(C) An inmate may participate in the program established pursuant to this section only on a voluntary basis and only after he has been informed of the conditions of his employment.

(D) No inmate participating in the program may earn less than the prevailing wage for work of similar nature in the private sector.

(E) Inmate participation in the program may not result in the displacement of employed workers in the State of South Carolina and may not impair existing contracts for services.

(F) Nothing contained in this section restores, in whole or in part, the civil rights of an inmate.  No inmate compensated for participation in the program is considered an employee of the State.

(G) No inmate who participates in a project designated by the Director of the Bureau of Justice Assistance pursuant to Public Law 90-351 is eligible for unemployment compensation upon termination from the program.

(H) The earnings of an inmate authorized to work at paid employment pursuant to this section must be paid directly to the Department of Corrections and applied as provided under  Section 24-3-40. [5]

Inmates assert the circuit court erred in ruling the “the prevailing wage statute did not create a right to sue for [them] and was not enacted for [their] benefit.” 

Initially, we note that the DOC’s failure to pay a certain wage simply does not constitute a tort so as to be cognizable under the Tort Claims Act.   Further, even if this were a Tort Claims case, the circuit court correctly ruled the DOC was immune from liability under S.C. Code Ann. § 15-78-60(5)(governmental entity not liable for loss resulting from the exercise of discretion or judgment by the governmental entity or employee or the performance or failure to perform any act or service which is in the discretion or judgment of the governmental entity or employee).  In any event, we agree with the circuit court that the statutes relied upon by Inmates do not give rise to a private, civil cause of action.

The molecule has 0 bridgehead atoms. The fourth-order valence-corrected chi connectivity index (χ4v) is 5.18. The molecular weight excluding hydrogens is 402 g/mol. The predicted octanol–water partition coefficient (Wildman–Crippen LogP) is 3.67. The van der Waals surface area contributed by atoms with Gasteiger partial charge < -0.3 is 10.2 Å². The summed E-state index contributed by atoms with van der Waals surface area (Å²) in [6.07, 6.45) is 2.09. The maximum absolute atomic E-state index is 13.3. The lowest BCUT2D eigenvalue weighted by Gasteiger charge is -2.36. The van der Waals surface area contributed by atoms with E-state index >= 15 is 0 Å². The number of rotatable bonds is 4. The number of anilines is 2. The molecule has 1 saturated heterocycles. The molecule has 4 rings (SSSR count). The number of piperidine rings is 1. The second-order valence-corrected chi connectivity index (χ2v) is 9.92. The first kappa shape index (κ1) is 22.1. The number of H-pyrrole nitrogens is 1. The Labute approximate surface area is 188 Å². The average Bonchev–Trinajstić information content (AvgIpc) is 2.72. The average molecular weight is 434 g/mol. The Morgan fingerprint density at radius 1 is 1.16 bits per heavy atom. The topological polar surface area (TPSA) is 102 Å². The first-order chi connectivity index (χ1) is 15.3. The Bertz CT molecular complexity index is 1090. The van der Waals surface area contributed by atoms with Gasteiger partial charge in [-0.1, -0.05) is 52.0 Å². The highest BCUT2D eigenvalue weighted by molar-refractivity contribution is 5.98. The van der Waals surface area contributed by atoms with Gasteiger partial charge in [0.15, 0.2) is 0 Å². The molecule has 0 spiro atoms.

The primary consideration in deciding whether a private cause of action should be implied under a criminal statute is legislative intent.  Dorman v. Aiken Communications, Inc., 303 S.C. 63, 398 S.E.2d 687 (1990).  “The legislative intent to grant or withhold a private right of action for violation of a statute or the failure to perform a statutory duty, is determined primarily from the language of the statute. . . .  In this respect, the general rule is that a statute which does not purport to establish a civil liability, but merely makes provision to secure the safety or welfare of the public as an entity is not subject to a construction establishing a civil liability.”  Whitworth v. Fast Fare Markets of South Carolina, Inc., 289 S.C. 418, 420, 338 S.E.2d 155, 156 (1985).  Where a statute does not specifically create a private cause of action, one can be implied only if the legislation was enacted for the special benefit of a private partyCitizens for Lee County v. Lee County, 308 S.C. 23, 416 S.E.2d 641 (1992) (emphasis supplied).  Given that the overall purpose of the prevailing wage statute is to prevent unfair competition, and to aid society and the public in general, we cannot conclude that the statutes in question were enacted for the special benefit of Inmates.    

Section 24-3-410 is entitled “Sale of prison-made products on open market generally prohibited;  penalties.”  Violation of the statute is a misdemeanor and, upon conviction, a person must be fined not less than two hundred nor more than five thousand dollars or imprisoned for not less than three months nor more than one year, or both.   S.C. Code Ann. § 24-3-410(C).  Although section 24-3-430 does not specifically set forth criminal penalties, section 24-3-420 states that “Any person who willfully violates any of the provisions of this article other than § 24-3-410 shall be guilty of a misdemeanor and, upon conviction, shall be confined in jail not less than ten days nor more than one year, or fined not less than ten dollars nor more than five hundred dollars, or both, in the discretion of the court.”  Nothing in the statutes indicates a legislative intent to create civil liability for a violation of the statutes.  Accordingly, they do not give rise to a private right of action. [6]   Cf., Linder v. Insurance Claims Consultants, Inc., 348 S.C. 477, 560 S.E.2d 612 (2002) (criminal statutes which prohibit unauthorized practice of law do not give rise to private right of action); Dorman v. Aiken Communications, Inc., 303 S.C. 63, 398 S.E.2d 687 (1990) (construing § 16-3-730, prohibiting publication of name of victim of criminal sexual conduct, as a criminal statute created primarily for the protection of the public, such that it does not create a private right of action). [7]